C# Programming > Windows Forms

C# Capture Control Graphics

Control Graphics

To capture a .NET control's graphics into a Bitmap, programmers can use GDI to transfer what is rendered on the screen to a Bitmap.

Having an image representation is very useful. Developers can process the image in a number of ways. Another thing is the image can be drawn back to the screen, opening up a way to process a .NET control's graphics.

ControlPaint vs GDI

A fairly common way to "manually" draw .NET controls is to use the ControlPaint class. ControlPaint has static functions that can draw common .NET controls to a Graphic surface. For example, ControlPaint.DrawButton draws a button.

However this has two disadvantages. The first thing is that ControlPaint does not include support for every .NET control, not to mention user controls created by the developer. The second issue is ControlPaint does not take into account visual styles, thus the rendered control will not match the rest of the Form's controls.

A better way to capture a .NET control is to draw what is already drawn on the screen to a bitmap. GDI has the BitBlt function which allows C# developers to do that efficiently. The BitBlt function is located in the GDI32.dll:

private static extern bool BitBlt(
IntPtr hdcDest,
int nXDest,
int nYDest,
int nWidth,
int nHeight,
IntPtr hdcSrc,
int nXSrc,
int nYSrc,
int dwRop);

If you notice BitBlt is going to do most of the work for us. All we need to do is supply it the proper display device contexts (DC) values. One will be the control's DC and the other will be the destination bitmap's DC:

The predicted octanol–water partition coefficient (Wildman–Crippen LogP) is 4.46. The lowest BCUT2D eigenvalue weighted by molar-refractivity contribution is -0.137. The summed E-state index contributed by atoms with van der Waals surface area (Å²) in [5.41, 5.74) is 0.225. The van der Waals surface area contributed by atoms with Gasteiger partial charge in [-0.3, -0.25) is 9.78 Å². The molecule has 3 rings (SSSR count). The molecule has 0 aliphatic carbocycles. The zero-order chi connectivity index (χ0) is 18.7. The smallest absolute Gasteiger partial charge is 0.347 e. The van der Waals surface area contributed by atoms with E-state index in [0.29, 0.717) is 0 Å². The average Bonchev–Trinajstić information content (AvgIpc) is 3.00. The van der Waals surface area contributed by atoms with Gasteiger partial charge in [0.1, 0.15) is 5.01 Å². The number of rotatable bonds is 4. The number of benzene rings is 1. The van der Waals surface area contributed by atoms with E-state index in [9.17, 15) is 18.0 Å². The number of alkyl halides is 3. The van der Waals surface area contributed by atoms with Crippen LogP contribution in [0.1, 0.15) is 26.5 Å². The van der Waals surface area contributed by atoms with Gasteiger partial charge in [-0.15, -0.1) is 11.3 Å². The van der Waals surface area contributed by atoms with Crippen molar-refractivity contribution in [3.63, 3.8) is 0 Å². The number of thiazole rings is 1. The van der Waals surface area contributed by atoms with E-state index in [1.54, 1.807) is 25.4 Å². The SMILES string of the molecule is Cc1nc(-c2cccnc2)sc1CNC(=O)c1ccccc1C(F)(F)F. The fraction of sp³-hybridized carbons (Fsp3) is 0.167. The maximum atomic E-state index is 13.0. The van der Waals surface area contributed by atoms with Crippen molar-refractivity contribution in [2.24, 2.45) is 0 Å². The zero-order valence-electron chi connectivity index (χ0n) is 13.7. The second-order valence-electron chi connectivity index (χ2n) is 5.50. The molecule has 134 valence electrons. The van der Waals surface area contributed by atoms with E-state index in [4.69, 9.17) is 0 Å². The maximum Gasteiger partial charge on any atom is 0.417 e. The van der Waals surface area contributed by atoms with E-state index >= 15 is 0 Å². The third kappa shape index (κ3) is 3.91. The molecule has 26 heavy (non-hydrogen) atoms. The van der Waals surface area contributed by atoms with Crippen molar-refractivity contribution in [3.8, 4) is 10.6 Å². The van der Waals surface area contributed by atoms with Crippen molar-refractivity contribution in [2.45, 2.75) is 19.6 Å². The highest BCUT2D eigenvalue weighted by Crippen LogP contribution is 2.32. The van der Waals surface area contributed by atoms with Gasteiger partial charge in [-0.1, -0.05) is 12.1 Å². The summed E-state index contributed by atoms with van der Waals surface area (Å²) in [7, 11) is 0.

public Bitmap CaptureControl(Control control)
    Bitmap controlBmp;
    using (Graphics g1 = control.CreateGraphics())
        controlBmp = new Bitmap(control.Width, control.Height, g1);
        using (Graphics g2 = Graphics.FromImage(controlBmp))
            IntPtr dc1 = g1.GetHdc();
            IntPtr dc2 = g2.GetHdc();
            BitBlt(dc2, 0, 0, control.Width, control.Height, dc1, 0, 0, 13369376);

    return controlBmp;

Using the Code

Of course the source code has a few limitations. Since it is capturing the .NET control by copying what is rendered on the screen, if there is something on top of the captured control, then it will also be copied.

The advantage of course is that this function can capture any control, even user controls, in technically any state.


It has been drawn to my attentinon that Control objects in the .NET Framework 2.0 and up have a function called DrawToBitmap which automatically handles the code described above for capturing a .NET control to a Bitmap. The code above is good for older .NET applications.


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